Hot plug controller and bus switch control Logic 208 is coupled to arbiter 202 a via REQ/GNT lines 332, and encoded target bus lines 314. The REQ/GNT lines 332 are also used for granting the bus to a winning master and for granting momentary control (on the order of a few PCI clock cycles) of the PCI bus 204 to the hot plug controller and switch control logic to enable or disable the in-line switch modules 302-302N via the respective SW enable lines 316-316N. Arbiter 202 a and bus switch control logic 208 use SW enable lines 316 to control which one of the in-line switch modules 302-302N to enable or disable.
Each one of the slots 304, and 306 include individual request and grant (REQ/GNT)lines 332 for requesting and receiving permission to control PCI bus 204. As noted in FIG. 3, each of these REQ/GNT lines pass through the bus switch control logic 208 to arbiter 202 a.
The interaction between the arbiter 202 a and bus switch control logic 208 is explained in detail by the following examples.
As previously explained, the bus switch control logic 208 is provided with the REQ/GNT lines 332 (separate request and grant lines) from arbiter 202 a which are then routed to the various PCI slots (e.g., slot a0 304 and slot a2 306). Arbiter 202 a provides arbitration for each of the PCI slots such that the slots and the host bridge 202 appear as if they all resided on the same logical bus.
Prior to passing a GNT# signal from the arbiter 202 a to a new winning arbitrating unit and while there is no activity on the bus, the bus switch control logic 208 first opens and closes the appropriate switches, thus connecting and disconnecting the appropriate secondary PCI buses. In this manner, the bus switch control logic 208 performs the role of an agent for the winning arbitrating unit; in other words, it acts as if it owns the bus 204 momentarily prior to passing the GNT# signal to the designated device.
The above action of the bus switch control logic 208 does not violate the PCI architecture, as currently defined in version 2.1, in that the GNT# will be passed to the winning arbitrating unit in time for it to gain control of the bus.
Control logic 301, arbiter 202 a and bus switch control logic 208 operate in conjunction with one another to determine and configure the state of the in-line switches 302-302N. The state of the switches 302-302N is based on where the target of the current transaction is located when the PCI bus 204 is granted by the host bridge 202. For example, if the host bridge 202 decides to perform an out-bound transaction on the PCI bus 204, then the host bridge 202 activates its REQ# signal and arbitrates for the PCI bus 204. Thereafter, control logic 301 determines, based on the address of the out-bound transaction and the address assigned to the host bridge 202, where the target of the transaction is located. If the host bridge 202 wins the bus arbitration, then the GNT# line for the previous owner of the PCI bus 204 is deactivated, and host bridge 202 is granted access to PCI bus 204. The GNT# signal is then passed to the bus switch control logic 208 via REQ/GNT lines 332.
The following description is an example of a sequence used by the preferred embodiment of the present invention for connecting an appropriate slot (e.g., 304 and 306) to PCI bus 204, and assumes that the adapter (not shown in FIG. 3) residing in slot h0 (on secondary PCI bus h 310) is the current owner of PCI bus 204, and is performing transfers to system memory (not shown in FIG. 3). Consequently, in-line switch 302N to secondary PCI bus h 310 is closed. If the master slot a0 304, residing on secondary PCI bus a 309, requests control over of PCI bus 204, the GNT# signal for the current owner will be deactivated (i.e., slot h0), and the adapter residing therein finishes any remaining transfers and relinquishes control of the bus 204. Arbitration as previously described normally occurs as a background operation while the current bus owner completes its transfers.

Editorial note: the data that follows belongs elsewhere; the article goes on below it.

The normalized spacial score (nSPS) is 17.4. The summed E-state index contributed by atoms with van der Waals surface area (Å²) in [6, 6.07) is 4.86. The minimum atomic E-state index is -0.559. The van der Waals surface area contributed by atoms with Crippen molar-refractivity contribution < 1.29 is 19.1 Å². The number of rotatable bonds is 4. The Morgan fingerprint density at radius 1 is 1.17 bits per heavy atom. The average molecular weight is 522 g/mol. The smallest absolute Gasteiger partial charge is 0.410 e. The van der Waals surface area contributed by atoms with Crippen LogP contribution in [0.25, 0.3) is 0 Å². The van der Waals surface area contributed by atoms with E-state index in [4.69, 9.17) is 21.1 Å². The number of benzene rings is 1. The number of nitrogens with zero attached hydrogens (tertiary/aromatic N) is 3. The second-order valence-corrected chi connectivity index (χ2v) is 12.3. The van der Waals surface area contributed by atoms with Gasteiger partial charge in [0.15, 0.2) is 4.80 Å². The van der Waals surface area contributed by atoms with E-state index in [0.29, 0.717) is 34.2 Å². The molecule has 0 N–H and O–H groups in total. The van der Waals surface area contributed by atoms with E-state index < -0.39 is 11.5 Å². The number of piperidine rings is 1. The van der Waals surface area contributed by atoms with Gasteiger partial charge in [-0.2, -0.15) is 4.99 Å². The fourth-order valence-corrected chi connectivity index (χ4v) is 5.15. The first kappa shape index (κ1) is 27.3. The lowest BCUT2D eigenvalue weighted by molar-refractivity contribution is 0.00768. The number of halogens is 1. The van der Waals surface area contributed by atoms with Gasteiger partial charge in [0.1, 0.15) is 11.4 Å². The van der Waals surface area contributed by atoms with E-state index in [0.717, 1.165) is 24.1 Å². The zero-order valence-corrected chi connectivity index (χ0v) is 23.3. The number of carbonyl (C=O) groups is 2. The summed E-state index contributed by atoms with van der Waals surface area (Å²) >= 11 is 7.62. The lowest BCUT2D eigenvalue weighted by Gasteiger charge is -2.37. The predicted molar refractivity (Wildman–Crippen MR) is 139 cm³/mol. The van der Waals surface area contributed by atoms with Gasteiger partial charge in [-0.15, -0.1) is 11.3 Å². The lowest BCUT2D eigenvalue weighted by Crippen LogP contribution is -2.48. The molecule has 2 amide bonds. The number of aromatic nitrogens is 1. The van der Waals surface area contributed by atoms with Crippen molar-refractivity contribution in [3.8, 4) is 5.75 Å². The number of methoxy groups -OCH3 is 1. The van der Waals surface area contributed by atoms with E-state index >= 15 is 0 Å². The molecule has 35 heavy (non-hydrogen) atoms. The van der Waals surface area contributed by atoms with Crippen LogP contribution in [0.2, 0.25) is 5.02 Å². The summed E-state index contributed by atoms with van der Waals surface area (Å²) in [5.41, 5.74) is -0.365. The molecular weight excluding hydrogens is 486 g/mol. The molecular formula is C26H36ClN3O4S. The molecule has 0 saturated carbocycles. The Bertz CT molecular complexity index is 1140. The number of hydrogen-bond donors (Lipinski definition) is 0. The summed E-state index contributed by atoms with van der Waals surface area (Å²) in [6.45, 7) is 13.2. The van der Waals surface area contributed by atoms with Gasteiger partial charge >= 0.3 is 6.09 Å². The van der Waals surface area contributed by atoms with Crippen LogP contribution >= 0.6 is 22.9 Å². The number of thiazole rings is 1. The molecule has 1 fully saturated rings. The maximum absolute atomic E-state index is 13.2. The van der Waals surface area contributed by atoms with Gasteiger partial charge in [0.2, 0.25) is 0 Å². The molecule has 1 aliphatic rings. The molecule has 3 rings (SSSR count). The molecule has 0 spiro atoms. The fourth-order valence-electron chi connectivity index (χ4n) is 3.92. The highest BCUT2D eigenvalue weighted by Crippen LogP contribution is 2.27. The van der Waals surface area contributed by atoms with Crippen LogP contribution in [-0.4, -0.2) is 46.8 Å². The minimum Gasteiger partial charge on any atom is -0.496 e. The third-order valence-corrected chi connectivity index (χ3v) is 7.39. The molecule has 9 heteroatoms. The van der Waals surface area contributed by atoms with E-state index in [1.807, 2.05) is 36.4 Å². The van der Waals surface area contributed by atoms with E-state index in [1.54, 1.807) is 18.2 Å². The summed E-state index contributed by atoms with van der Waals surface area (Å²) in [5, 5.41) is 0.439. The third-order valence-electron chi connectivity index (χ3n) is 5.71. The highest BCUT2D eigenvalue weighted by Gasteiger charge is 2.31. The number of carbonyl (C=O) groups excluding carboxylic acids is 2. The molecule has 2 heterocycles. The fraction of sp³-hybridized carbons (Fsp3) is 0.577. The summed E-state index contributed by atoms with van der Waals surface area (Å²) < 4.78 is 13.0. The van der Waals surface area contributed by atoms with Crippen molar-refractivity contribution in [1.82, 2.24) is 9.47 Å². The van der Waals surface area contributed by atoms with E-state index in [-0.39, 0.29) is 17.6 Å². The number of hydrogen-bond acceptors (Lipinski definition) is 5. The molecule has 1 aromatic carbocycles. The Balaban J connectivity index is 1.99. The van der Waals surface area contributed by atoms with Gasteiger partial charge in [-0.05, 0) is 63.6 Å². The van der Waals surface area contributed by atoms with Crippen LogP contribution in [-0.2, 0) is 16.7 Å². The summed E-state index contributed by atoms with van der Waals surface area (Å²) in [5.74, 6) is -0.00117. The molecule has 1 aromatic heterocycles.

In this example, it is further assumed that the device residing in slot a0 304 on bus a 309 wins the arbitration. Consequently, control of PCI bus 204 is granted to the device residing in slot a0 304 (i.e., the a0 304 GNT# signal is routed to the bus control switch logic 208). As a result of winning the arbitration, bus switch control logic 208 realizes that the device adapter residing in slot a0 304 is being granted access to PCI bus 204. As a result, bus switch control logic 208 delays the routing of the GNT# signal to slot a0 304 until the in-line switches 302-302N to the previous bus 204 owner are opened, and the switches to the new bus owner are closed, via the enablement or disablement of the appropriate SW Enables 316. Bus switch control logic 208 then routes the GNT# signal to the device residing in slot a0 304 on bus a 309, which is then allowed to perform its operation.
If host bridge 202 now desires to perform a transfer to a target device residing at slot b0 on bus b 308, host bridge 202 will request control of PCI bus 204. Assuming that the host bridge 202 wins the arbitration cycle, the device residing in slot a0 on bus a 309 detects the removal of its GNT# signal, and therefore concludes it operation and proceeds to relinquish control of the bus 204. Address decode logic, residing in control logic 301, indicates that the target to be selected resides in slot b0 on bus b 308. Consequently, an encoded set of signals on target bus 314 are sent to the bus switch control logic 208 to indicate the secondary PCI bus the target resides on (i.e., 308). When the host bridge 202 is granted control over the bus, bus switch control logic 208 first opens the switches 302-302N to the previous owner (slot a0 304), closes the switches 302-302N to the target on bus b 308, and then routes the GNT# signal back to the host bridge 202.